Do you have what it takes to launch a fulfilling career in healthcare administration? In addition to a bachelor’s degree (minimum) in healthcare policy or business, healthcare administrators also need high levels of skill in a few general areas, including communication, critical thinking, social savvy, and analytical reasoning. By the time they’re ready to step into a leadership role in any healthcare facility (including hospital, private practice, or clinic), healthcare administrators should be able to competently handle the tasks below. The Challenges Faced by Healthcare Administrators 1. Defining leadership style. As a healthcare administrator, you’ll need to understand how your specific leadership style works and you’ll need to know how to use this style to overcome the issues your facility and teams will face on a daily basis. Years of careful research conducted by sociologists and management experts have led to the conclusion that leadership styles are distinct and recognizable. The better you understand your own, the better your teams will respond to your direction. 2. Understanding legal regulations. Healthcare administers aren’t lawyers or policy makers, but their facilities are bound by regulations that are complex and constantly evolving. Successful administrators know how to interpret the regulations of HIPPA, for example, or the Affordable Care Act, and they know how to keep their facilities compliant. 3. Communicating clearly and effectively. As an administrator, your words will have a powerful impact on a wide range of stakeholders, from employees to patients to shareholders to community leaders. You’ll need to speak and write well in order to get your messages across. 4. Continuing your own education. Strong healthcare administrators maintain an ongoing interest in education, and they’re always learning new things about healthcare policy, healthcare leadership, and advances in clinical care. The most successful healthcare administrators are those who search for new ways to use technology to the advantage of the facilities they manage. As a healthcare leader, you’ll need to stay tuned in to new technologies and their potential to improve patient outcomes and strengthen the financial footing of your organization. If you can keep your teams motivated, your facilities compliant, and your patient satisfaction levels high, then you’re certainly on track to managing a successful healthcare organization. For more on how to set meaningful goals for both your facility and your own career, reach out to the Seattle staffing experts at Pace.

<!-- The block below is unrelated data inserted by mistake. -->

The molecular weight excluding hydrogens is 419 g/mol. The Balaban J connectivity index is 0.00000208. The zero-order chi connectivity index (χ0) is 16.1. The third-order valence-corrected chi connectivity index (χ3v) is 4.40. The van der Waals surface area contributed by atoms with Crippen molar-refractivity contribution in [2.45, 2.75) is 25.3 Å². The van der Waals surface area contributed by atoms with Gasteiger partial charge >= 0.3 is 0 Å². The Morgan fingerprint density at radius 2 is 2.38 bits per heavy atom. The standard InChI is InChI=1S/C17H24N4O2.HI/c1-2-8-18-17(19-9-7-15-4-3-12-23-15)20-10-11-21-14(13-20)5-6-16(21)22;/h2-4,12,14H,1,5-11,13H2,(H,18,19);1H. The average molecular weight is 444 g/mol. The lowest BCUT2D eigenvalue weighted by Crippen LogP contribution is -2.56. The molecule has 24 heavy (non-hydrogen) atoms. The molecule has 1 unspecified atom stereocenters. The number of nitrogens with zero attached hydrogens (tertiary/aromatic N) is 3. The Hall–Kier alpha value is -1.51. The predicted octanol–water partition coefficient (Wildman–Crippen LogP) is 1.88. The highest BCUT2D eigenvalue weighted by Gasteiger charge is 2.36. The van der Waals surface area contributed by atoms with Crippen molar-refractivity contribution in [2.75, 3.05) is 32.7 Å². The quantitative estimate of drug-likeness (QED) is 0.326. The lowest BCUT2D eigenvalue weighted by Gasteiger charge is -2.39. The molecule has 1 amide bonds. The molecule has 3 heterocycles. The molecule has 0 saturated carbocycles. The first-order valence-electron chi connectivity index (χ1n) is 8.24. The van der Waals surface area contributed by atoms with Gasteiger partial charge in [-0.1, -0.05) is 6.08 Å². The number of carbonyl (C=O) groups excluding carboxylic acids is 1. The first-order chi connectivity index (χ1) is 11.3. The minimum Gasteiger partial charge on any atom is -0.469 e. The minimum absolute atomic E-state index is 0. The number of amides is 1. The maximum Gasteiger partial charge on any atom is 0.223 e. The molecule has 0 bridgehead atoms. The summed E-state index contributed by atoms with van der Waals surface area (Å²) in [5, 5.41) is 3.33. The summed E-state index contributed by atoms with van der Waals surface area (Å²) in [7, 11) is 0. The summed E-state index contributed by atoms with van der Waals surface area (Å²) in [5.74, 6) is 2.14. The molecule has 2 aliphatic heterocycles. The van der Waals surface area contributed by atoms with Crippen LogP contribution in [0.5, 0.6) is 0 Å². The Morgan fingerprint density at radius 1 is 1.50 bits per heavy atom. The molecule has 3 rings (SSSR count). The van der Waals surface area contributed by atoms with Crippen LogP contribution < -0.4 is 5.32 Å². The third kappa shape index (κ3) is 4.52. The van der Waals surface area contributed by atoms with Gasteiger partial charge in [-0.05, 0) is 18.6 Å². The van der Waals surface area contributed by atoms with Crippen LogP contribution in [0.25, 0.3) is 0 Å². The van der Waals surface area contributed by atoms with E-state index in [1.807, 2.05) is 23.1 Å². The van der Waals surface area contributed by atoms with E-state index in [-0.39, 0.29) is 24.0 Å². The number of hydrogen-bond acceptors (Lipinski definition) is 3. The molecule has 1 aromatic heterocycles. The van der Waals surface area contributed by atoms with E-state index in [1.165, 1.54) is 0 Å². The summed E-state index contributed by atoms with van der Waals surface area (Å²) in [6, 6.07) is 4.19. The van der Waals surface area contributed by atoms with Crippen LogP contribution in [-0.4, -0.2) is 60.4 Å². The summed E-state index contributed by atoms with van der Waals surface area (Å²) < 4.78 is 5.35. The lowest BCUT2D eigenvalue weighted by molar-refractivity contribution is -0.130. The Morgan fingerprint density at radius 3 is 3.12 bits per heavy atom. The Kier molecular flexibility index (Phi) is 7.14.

Get Ready for your Healthcare Video Interview

by Jeanne Knutzen | June 7, 2013

0 Blog, Healthcare Staffing healthcare jobs in seattle, healthcare jobs in seattle wa, Healthcare Staffing In Seattle, Seattle Staffing Agencies, Seattle Staffing Agency, Seattle Temporary Staffing, Staffing In Seattle, Staffing In Seattle WA, Video Healthcare Interviews

Video interviews are becoming a mainstream way for companies to streamline their hiring process. As the ease of video conferencing increases, healthcare employers are saving money and time by cutting back on in-person interviews, especially during the first round of the selection process. Simply asking a candidate for twenty minutes of online conversation reduces countless energy, cost and travel time for both the company and its applicants. But as it happens, online capability often means shorter notice when interviews are scheduled. While traditional interviews usually involve a few days of prep time, employers often schedule online meetings within 24 hours. So if you have only one day to prepare for your meeting, what can you do to make sure you’re ready? Try these steps.

1. First, make sure you have the right equipment. This includes a working, reliable webcam and all the necessary software you’ll need to establish a connection. Ask the employer if there are any specific programs you should have access to, like Google or Skype, and do all the downloading and installing you need to do right away.

2. Then set the stage. Make sure your backdrop is appropriate, clean, professional and not too cluttered. A simple blank wall will work fine. And pay attention to lighting. Arrange the lamps and natural light in the room to highlight your best features and factor in the time of day when the interview will be taking place.

3. Choose your outfit. A suit, nice blouse, or simple dress will usually do for an interview setting. Just make sure everything is clean and wrinkle free.

4. Plan for contingencies. Arrange child and pet care so you are not distracted. While you’re at it, make sure your neighbors, friends and family know not to stop by and ring the doorbell. Silence the ringer on your phone and anticipate any other potential distractions.

5. Focus on poise, just as you would during an in-person interview. Make sure you direct your attention toward the camera, not the screen. It may seem strange, but this will feel more like “eye contact” to your viewers, even if it doesn’t feel that way to you. Don’t make your interviewers talk to the side of your face or the top of your forehead.

When you’re finally ready for your moment in the spotlight, complete a dry run with a friend or family member to make sure everything is working as it should. Then use your final hours to conduct a little more research on the company and get some well-deserved sleep. Meanwhile, check in with the staffing experts at Pace for any questions about your healthcare job search.